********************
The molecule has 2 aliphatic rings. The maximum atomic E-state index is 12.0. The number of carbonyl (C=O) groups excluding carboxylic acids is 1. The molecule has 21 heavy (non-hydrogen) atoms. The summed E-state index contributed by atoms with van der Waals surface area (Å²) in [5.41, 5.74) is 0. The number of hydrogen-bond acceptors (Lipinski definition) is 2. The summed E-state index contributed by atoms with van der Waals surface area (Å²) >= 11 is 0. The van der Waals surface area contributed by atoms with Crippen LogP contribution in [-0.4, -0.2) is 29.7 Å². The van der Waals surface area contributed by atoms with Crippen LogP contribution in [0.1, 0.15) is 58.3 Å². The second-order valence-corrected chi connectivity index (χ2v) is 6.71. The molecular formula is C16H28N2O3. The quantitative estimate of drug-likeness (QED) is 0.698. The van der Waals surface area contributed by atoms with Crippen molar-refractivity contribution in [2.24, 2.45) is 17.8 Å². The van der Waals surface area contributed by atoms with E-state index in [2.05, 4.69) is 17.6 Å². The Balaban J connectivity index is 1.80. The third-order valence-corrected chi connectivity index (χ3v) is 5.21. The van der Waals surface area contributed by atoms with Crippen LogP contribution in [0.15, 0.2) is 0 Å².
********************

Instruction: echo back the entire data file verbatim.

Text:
The molecule has 2 aliphatic rings. The maximum atomic E-state index is 12.0. The number of carbonyl (C=O) groups excluding carboxylic acids is 1. The molecule has 21 heavy (non-hydrogen) atoms. The summed E-state index contributed by atoms with van der Waals surface area (Å²) in [5.41, 5.74) is 0. The number of hydrogen-bond acceptors (Lipinski definition) is 2. The summed E-state index contributed by atoms with van der Waals surface area (Å²) >= 11 is 0. The van der Waals surface area contributed by atoms with Crippen LogP contribution in [-0.4, -0.2) is 29.7 Å². The van der Waals surface area contributed by atoms with Crippen LogP contribution in [0.1, 0.15) is 58.3 Å². The second-order valence-corrected chi connectivity index (χ2v) is 6.71. The molecular formula is C16H28N2O3. The quantitative estimate of drug-likeness (QED) is 0.698. The van der Waals surface area contributed by atoms with Crippen molar-refractivity contribution in [2.24, 2.45) is 17.8 Å². The van der Waals surface area contributed by atoms with E-state index in [2.05, 4.69) is 17.6 Å². The Balaban J connectivity index is 1.80. The third-order valence-corrected chi connectivity index (χ3v) is 5.21. The van der Waals surface area contributed by atoms with Crippen LogP contribution in [0.15, 0.2) is 0 Å².